Let’s discuss why data is important, and what a data-driven organization is. First and foremost, a data-driven organization is one that understands the importance of data. It possesses a culture of using data to make all business decisions. Note the word all. In a datadriven organization, no one comes to a meeting armed only with hunches or intuition. The person with the superior title or largest salary doesn’t win the discussion. Facts do. Numbers. Quantitative analyses. Stuff backed up by data.
Why become a data-driven company? Because it pays off. The MIT Center for Digital Business asked 330 companies about their data analytics and business decision-making processes. It found that the more companies characterized themselves as data-driven, the betterthey performed on objective measures of financial and operational success. Specifically, companies in the top third of their industries when it came to making data-driven decisions were, on average, five percent more productive and six percent more profitable than their competitors. This performance difference remained even after accounting for labor, capital, purchased services, and traditional IT investments. It was also statistically significant and reflected in increased stock market prices that could be objectively measured.
Another survey, by The Economist Intelligence Unit, showed a clear connection between how a company uses data, and its financial success. Only 11 percent of companies said that their organization makes “substantially” better use of data than their peers. Yet more than a third of this group fell into the category of “top performing companies.” The reverse also indicates the relationship between data and financial success. Of the 17 percent of companies that said they “lagged” their peers in taking advantage of data, not one was a top-performing business.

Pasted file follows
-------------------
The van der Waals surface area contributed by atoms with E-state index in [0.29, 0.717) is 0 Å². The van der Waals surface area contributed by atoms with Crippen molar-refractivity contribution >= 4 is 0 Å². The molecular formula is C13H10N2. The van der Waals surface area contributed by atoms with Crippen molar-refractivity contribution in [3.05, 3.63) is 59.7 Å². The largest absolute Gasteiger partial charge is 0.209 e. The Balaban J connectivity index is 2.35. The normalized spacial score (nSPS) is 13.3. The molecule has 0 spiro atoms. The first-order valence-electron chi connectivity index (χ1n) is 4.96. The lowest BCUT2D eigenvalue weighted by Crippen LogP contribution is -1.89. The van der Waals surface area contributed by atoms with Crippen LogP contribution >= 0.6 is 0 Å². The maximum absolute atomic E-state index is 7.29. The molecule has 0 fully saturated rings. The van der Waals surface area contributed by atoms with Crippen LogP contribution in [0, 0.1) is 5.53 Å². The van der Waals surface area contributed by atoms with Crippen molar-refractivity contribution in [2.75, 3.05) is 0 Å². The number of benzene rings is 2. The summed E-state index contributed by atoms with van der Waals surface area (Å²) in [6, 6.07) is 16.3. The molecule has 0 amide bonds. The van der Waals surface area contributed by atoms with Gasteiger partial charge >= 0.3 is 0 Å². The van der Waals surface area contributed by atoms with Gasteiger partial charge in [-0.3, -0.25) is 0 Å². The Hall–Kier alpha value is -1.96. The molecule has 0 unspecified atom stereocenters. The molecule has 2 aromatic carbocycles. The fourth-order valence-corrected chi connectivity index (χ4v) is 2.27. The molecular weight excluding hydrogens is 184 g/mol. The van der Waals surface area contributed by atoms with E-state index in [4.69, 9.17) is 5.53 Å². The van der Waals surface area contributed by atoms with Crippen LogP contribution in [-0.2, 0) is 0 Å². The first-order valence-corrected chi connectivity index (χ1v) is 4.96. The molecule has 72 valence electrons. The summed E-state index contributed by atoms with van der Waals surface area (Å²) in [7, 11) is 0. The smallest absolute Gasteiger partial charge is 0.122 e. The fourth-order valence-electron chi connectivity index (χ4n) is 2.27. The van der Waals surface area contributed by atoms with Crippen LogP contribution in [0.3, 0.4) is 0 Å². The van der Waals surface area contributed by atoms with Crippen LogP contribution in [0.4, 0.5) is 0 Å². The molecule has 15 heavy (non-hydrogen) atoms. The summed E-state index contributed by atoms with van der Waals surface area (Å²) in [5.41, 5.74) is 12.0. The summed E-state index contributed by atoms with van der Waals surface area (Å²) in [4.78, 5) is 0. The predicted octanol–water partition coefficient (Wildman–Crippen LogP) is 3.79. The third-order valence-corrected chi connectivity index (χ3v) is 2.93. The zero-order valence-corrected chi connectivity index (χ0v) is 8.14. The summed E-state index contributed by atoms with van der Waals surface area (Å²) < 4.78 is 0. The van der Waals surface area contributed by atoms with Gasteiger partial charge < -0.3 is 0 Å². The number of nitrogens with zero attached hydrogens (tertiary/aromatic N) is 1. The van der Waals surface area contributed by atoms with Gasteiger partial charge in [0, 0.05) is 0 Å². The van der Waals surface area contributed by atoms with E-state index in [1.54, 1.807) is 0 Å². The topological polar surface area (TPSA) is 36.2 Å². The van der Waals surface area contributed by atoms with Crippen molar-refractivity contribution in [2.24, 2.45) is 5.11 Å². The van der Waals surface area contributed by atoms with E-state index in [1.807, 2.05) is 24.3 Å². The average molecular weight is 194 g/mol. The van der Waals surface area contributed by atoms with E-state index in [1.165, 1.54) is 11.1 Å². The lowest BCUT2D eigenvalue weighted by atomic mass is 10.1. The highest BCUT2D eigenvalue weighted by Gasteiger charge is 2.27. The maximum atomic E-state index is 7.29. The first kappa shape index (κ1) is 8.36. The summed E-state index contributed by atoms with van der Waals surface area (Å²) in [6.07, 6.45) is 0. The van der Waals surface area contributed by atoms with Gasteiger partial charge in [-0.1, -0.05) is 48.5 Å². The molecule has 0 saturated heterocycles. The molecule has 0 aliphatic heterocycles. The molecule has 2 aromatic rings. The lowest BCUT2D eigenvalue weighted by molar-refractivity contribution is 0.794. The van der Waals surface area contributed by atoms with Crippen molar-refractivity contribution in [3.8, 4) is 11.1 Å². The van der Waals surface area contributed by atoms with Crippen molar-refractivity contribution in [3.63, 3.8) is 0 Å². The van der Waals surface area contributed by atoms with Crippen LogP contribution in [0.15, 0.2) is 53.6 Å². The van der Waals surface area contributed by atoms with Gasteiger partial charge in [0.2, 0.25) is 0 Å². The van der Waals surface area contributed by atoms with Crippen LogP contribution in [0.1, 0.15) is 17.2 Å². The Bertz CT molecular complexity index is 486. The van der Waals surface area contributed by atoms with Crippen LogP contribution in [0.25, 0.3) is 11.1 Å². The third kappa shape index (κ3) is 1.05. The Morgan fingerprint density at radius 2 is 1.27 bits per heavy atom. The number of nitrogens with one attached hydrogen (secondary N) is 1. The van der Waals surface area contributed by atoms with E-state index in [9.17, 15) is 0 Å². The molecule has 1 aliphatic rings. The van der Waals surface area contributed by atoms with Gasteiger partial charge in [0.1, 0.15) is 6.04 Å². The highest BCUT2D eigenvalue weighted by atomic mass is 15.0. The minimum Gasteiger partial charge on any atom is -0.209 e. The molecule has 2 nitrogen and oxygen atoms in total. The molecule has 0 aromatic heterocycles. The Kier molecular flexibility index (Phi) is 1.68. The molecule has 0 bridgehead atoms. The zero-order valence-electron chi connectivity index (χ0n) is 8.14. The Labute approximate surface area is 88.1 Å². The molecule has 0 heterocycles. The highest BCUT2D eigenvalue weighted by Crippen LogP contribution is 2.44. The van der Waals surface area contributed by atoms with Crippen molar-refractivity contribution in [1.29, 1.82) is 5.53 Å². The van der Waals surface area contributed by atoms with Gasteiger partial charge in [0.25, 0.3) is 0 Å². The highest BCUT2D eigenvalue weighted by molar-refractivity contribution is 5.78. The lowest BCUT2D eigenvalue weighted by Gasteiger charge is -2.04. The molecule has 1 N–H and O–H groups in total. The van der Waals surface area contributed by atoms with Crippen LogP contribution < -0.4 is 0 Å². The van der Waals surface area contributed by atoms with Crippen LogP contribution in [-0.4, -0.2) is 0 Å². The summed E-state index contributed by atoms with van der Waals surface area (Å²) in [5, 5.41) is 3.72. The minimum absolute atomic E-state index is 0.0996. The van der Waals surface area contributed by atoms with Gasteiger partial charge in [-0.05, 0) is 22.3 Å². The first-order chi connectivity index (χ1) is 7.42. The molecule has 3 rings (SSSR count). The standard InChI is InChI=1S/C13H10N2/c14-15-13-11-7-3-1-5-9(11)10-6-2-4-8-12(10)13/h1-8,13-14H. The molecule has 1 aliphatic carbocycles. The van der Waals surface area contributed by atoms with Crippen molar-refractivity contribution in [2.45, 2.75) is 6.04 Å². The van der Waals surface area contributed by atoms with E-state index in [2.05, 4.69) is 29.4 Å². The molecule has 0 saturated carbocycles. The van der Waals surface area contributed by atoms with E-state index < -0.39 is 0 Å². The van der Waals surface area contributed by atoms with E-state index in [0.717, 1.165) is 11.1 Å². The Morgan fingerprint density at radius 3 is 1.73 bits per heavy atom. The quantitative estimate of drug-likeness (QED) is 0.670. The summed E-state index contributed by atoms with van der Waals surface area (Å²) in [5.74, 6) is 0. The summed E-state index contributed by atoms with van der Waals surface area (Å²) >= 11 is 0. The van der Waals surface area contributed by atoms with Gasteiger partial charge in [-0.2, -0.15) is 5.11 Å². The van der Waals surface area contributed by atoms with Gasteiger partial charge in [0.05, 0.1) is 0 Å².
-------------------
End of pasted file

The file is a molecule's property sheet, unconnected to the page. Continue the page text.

But how do you become a data-driven company? According to a Harvard Business Review article written by McKinsey executives, being a data-driven company requires simultaneously undertaking three interdependent initiatives:
Identify, combine, and manage multiple sources of data
You might already have all the data you need. Or you might need to be creative to find other sources for it. Either way, you need to eliminate silos of data while constantly seeking out new sources to inform your decision-making. And it’s critical to remember that when mining data for insights, demanding data from different and independent sources leads to much better decisions. Today, both the sources and the amount of data you can collect has increased by orders of magnitude. It’s a connected world, given all the transactions, interactions, and, increasingly, sensors that are generating data. And the fact is, if you combine multiple independent sources, you get better insight. The companies that do this are in much better shape, financially and operationally.
Build advanced analytics models for predicting and optimizing outcomes
The most effective approach is to identify a business opportunity and determine how the model can achieve it. In other words, you don’t start with the data—at least at first—but with a problem.
Transform the organization and culture of the company so that data actually produces better business decisions
Many big data initiatives fail because they aren’t in sync with a company’s day-to-day processes and decision-making habits. Data professionals must understand what decisions their business users make, and give users the tools they need to make those decisions.